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Autoimmune inner ear disease in a melanoma patient treated with pembrolizumab

Authors
  • Zibelman, Matthew1
  • Pollak, Natasha2
  • Olszanski, Anthony J1
  • 1 Fox Chase Cancer Center, Temple Health, Department of Medical Oncology, 333 Cottman Avenue, Philadelphia, PA, 19111, USA , Philadelphia (United States)
  • 2 Temple University School of Medicine, Department of Otolaryngology-Head & Neck Surgery, 3401 North Broad Street, Kresge West, Philadelphia, PA, 19140, USA , Philadelphia (United States)
Type
Published Article
Journal
Journal for ImmunoTherapy of Cancer
Publisher
Springer (Biomed Central Ltd.)
Publication Date
Feb 16, 2016
Volume
4
Issue
1
Identifiers
DOI: 10.1186/s40425-016-0114-4
Source
Springer Nature
Keywords
License
Green

Abstract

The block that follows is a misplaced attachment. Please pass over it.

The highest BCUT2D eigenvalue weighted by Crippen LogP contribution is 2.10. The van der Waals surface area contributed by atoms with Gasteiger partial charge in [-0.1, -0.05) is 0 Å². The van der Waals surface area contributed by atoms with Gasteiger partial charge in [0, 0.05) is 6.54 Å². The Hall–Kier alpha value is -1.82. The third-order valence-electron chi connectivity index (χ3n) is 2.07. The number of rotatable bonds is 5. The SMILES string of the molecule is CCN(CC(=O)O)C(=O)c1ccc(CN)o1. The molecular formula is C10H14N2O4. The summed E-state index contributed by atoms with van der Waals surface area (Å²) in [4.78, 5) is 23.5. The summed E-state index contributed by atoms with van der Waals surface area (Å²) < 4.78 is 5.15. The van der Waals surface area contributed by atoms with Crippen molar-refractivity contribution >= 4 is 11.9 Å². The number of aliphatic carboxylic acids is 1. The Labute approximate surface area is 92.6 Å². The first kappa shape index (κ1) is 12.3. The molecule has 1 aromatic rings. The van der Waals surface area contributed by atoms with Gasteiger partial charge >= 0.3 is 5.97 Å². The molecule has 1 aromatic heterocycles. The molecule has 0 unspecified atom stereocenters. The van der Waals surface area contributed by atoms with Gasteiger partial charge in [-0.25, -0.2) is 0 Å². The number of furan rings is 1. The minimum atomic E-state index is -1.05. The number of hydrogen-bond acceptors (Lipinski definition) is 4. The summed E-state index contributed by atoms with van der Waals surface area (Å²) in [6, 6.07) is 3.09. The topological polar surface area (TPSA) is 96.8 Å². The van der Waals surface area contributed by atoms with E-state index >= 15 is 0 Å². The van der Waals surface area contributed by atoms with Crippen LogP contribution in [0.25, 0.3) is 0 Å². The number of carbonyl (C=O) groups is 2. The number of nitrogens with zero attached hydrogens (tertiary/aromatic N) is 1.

BackgroundImmune related adverse events affecting various organ systems are a recognized potential consequence of immune checkpoint inhibition. However, autoimmune inner ear disease is one complication not previously associated with the use of checkpoint inhibitors, though it has been reported after adoptive cell immunotherapy.Case PresentationHere we present what we believe is the first case of autoimmune inner ear disease resulting from treatment with an immune checkpoint inhibitor in a patient with metastatic melanoma. An 82 year old male presented with widespread metastatic mucosal melanoma and was initially treated with the CTLA-4 inhibitor ipilimumab but had progression of disease after four doses. He was subsequently treated with the PD-1 inhibitor pembrolizumab and after two doses the patient noted bilateral hearing loss. Otology evaluation was significant for the development of bilateral sensorineural hearing loss and the patient was started on treatment with bilateral intratympanic dexamethasone injections. He experienced significant recovery of his hearing deficit with the intratympanic injections and restaging imaging after 12 weeks of pembrolizumab demonstrated a dramatic reduction in tumor burden.ConclusionAutoimmune inner ear disease has been previously associated with the therapeutic transfer of genetically engineered lymphocytes as an on-target effect of donor T-cells recognizing antigens on cells in the inner ear. It is important for physicians to have a high clinical index of suspicion for the appropriate recognition and management of any potential autoimmune toxicity with checkpoint inhibitors given the variability of presentation and unique aspects of toxicity.

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